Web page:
SHOW ME LOVE (FUCKING AMAL) (director/writer: Lukas Moodysson; cinematographer: Ulf Brantas; editors: Michael Leszczylowski/ Bernhard Winkler; music: ; cast: Alexandra Dahlstrom (Elin), Rebecca Liljeberg (Agnes), Erica Carlson (Jessica), Mathias Rust (Johan Hult), Stefan Horberg (Markus), Ralph Carlsson (Agnes’ Father Olof ), Maria Hedborg (Agnes’ Mother Karin), Axel Widegren (Agnes’ little brother Oskar), Jill Ung (Elin’s Mother Birgitta), Josefin Nyberg (Viktoria); Runtime: 89; MPAA Rating: NR; producer: Lars Jonsson; Strand Releasing; 1998-Sweden-in Swedish with English subtitles)
“A charming teen comedy from Sweden.”
Reviewed by Dennis Schwartz
A charming teen comedy from Sweden about the love between two girls, that’s written and directed by the 30-year-old first-timer Swedish film-maker Lukas Moodysson (“Together”/”Container”/”A Hole in my Heart”).
The restless, bored and volatile 14-year-old Elin (Alexandra Dahlstrom) is a spitfire who lives with an older teen sister Jessica (Erica Carlson) and single parent mom Birgitta (Jill Ung). She’s pissed that she’s stuck living in the backwater smallsuburbantown of Amal. Also unhappy living in Amal is the 16-year-old Agnes (Rebecca Liljeberg), who has lived here for a year and a half and she still has no friends.
Agnes’ well-meaning parents force a house birthday party for the 16-year-old that she doesn’t want, and even though Agnes is a vegetarian mom prepares a roast beef dinner. The only guest who shows up is in a wheelchair and the rude Agnes openly rejects her when saying to her face ”I don’t want to be friends with a palsied cripple who listens to backstreet boys.” Agnes then retreats to the safety of her room and whines about being ”ugly, a failure, repulsive” and contemplates suicide.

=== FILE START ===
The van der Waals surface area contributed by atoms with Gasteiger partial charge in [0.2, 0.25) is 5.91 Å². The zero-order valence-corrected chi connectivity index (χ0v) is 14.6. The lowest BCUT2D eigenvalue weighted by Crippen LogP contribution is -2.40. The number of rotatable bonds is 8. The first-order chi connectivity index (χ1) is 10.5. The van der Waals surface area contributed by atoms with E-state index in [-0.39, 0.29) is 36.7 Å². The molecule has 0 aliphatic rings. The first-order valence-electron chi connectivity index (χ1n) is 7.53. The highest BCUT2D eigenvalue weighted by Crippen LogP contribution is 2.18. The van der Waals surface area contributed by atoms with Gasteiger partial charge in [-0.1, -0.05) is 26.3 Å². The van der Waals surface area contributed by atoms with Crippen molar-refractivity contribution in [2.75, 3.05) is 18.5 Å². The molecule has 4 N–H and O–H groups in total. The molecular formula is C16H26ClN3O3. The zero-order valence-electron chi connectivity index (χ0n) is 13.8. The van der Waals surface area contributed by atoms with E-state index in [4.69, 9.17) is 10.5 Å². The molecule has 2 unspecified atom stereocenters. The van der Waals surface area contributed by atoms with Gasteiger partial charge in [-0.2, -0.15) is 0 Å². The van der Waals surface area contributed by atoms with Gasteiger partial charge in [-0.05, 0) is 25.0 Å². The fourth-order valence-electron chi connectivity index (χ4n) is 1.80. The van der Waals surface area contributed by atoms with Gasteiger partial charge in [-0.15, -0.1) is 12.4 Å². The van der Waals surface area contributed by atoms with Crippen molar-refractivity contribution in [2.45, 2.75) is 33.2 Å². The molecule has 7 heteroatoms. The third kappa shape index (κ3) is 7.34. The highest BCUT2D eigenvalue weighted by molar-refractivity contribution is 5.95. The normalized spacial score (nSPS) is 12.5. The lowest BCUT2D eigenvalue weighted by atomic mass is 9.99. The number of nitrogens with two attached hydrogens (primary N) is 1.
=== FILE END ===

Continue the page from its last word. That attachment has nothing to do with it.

Salvation for Agnes, the school’s least popular girl, and Elin, the school’s most popular girl, comes for both unhappy girls after Elin kisses Agnes to win a bet with her sister. That helps Elin realize that she’s a lesbian like Agnes and they courageously defy the yokel locals by beginning an unlikely romance after they literally both come out of the closet.
The slight coming-of-age film, reveling in the pains of adolescence and inability of teens to communicate with parents, is told from the POV of a teenager. It lacks depth, but because of its simplistic honesty won over the Swedish public to become a big box office success.
REVIEWED ON 2/2/2012 GRADE: B-
Dennis Schwartz: “Ozus’ World Movie Reviews”
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